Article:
Environment, Health & Safety (EHS) Audit: What Cannabis Businesses Should Do After the Audit | Vicente Sederberg LLP


[co-author: Jace Pohlman]

Environmental, Health, and Safety (EHS) audits can come in many varieties: regulatory agency inspections (scheduled or surprise), internal company requirements, maintenance of certifications, or during an acquisition or sale. In the three-part series so far, we’ve looked at ways for your business to prepare for an audit as well as what to expect on audit day. In this final article, we will dial in on what to do after the audit.


So, the auditor wrapped up the cannabis facility tour and review of business records… Now what happens?

Audit Debrief

After the audit, the auditor will likely hold a debrief or closing meeting with management covering the audit’s findings, any infractions, and ways to fix non-compliant practices. This meeting is important because it not only shows you what corrective actions your business needs to take, but also provides a chance for you to ask the auditor questions. Here are a few tips for the audit debrief stage:

Tips for Audit Debriefs

  1. Have key company personnel present for the meeting (in person or via telephone) to understand the first impression results and ask questions about next steps (including timing)

  2. Ask for a verbal summary of the findings or other form of the results page to keep on file as well as a record of the next steps for the business to take

  3. Use the debrief to clarify misunderstandings and interpretations of certain requirements. This is a chance to make sure any corrections being done are exactly what the auditor (likely a government agency) would want

  4. Don’t argue the auditor’s findings. There will be chances for appeals or arguments later. Immediately after the audit is not the time

  5. Lastly, it’s important to take your time. Audits can be long and it’s understandable to want this final step done quickly. However, don’t let that get in the way of asking questions, clarifying the auditor’s findings, or providing additional color around your operations

Resolve Identified Gaps in Compliance or Deficiency

While this may seem obvious, if an internal or external audit identifies any areas of non-compliance it’s crucial to resolve these issues in a timely manner. Not all issues identified are created equally, however. In order to effectively deploy staff and resources, the company could rank areas of non-compliance according to priority. Working towards resolving gaps in compliance in small manageable tasks will make the process less daunting.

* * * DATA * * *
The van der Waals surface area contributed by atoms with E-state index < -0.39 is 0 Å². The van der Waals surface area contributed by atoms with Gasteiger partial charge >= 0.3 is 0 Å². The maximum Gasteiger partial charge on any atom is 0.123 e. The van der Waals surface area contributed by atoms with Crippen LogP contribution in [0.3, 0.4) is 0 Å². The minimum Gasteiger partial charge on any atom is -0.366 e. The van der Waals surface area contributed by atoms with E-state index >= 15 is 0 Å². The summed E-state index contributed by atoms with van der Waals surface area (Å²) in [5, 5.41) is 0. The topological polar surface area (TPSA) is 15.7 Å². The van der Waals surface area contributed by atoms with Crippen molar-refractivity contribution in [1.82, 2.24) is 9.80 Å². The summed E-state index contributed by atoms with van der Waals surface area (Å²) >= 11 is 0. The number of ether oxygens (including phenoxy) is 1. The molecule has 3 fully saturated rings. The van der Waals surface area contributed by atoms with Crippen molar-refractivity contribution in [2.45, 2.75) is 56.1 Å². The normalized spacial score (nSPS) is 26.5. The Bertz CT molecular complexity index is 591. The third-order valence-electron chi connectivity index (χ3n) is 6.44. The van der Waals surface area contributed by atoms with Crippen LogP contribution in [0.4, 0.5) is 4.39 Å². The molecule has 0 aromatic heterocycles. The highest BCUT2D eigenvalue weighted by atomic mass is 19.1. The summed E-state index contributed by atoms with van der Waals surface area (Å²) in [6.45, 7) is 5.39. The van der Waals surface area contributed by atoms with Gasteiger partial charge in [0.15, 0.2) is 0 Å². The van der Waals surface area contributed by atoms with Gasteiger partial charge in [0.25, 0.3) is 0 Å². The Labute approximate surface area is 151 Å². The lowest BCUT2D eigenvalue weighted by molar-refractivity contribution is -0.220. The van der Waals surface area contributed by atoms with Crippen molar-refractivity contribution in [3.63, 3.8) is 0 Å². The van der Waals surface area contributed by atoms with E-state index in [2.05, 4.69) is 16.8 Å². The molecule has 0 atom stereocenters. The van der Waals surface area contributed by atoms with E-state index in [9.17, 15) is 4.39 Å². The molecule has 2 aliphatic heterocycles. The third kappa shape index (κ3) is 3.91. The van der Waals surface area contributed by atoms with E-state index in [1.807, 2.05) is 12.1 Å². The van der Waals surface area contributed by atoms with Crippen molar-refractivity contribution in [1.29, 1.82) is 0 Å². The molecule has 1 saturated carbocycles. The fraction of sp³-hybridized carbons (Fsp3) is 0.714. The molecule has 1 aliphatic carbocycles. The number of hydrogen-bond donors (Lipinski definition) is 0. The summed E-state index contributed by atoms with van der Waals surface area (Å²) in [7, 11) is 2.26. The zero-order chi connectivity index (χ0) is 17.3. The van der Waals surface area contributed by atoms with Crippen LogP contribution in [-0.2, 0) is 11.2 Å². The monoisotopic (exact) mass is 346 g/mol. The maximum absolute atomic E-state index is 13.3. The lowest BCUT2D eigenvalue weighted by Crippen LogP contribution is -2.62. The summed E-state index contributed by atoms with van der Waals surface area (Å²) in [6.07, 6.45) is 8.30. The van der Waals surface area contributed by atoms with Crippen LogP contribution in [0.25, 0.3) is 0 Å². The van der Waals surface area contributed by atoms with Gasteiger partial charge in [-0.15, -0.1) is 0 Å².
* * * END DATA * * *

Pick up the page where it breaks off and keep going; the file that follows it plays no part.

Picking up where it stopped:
Use Audit Results for Future Compliance

Audit results also provide the framework for maintaining EHS compliance going forward. Businesses can use the auditor’s findings and suggestions to create new operating procedures that create an environment of accountability and compliance.

Implement Internal Audits

One tool for achieving accountability is through internal audits. These serve as checks on the business at scheduled times to make sure everything is prepared come audit time. For example, if there is a highly regulated part of a facility, it may be helpful to use internal audits throughout the year to make sure the operations and personnel of that department are prepared.

Track Regulatory Requirements

Businesses can also develop a type of findings report that allows the tracking of certain regulatory requirements throughout the year. These reports may include the following:

  • Summary of the previous audit, including any infractions or issues the auditor noted

  • Local/state/federal regulatory requirements

  • Identifying responsible parties, individuals, and corrective actions to be taken in certain situations

  • Weekly compliance checks and results

The point is to identify aspects of the business that are subject to compliance requirements and develop a way to track whether requirements are met through continuous checks.

Personnel Education & Training

Another important part of maintaining compliance is through educating employees on regulatory requirements. Having monthly or even quarterly training exercises can keep employees up to speed on changes in the law. Even sending a weekly email with notable updates on regulatory requirements or audit topics can keep important personnel up to date.

Creating a Culture of Compliance

Fixing an infraction found through an audit is only one piece of the EHS compliance audit puzzle. Taking the audit results and creating a culture of continuous compliance through internal reporting and training shows that your business is committed to creating a better environment for consumers, employees, and the world.


We hope this series helped you to better understand, plan for and react to EHS audits in the cannabis industry.

Read part 1 of the series: Environment, Health & Safety (EHS) Audit: How Cannabis Businesses Can Prepare

Read part 2 of the series: Environment, Health & Safety (EHS) Audit: Tips for Cannabis Businesses on Audit Day

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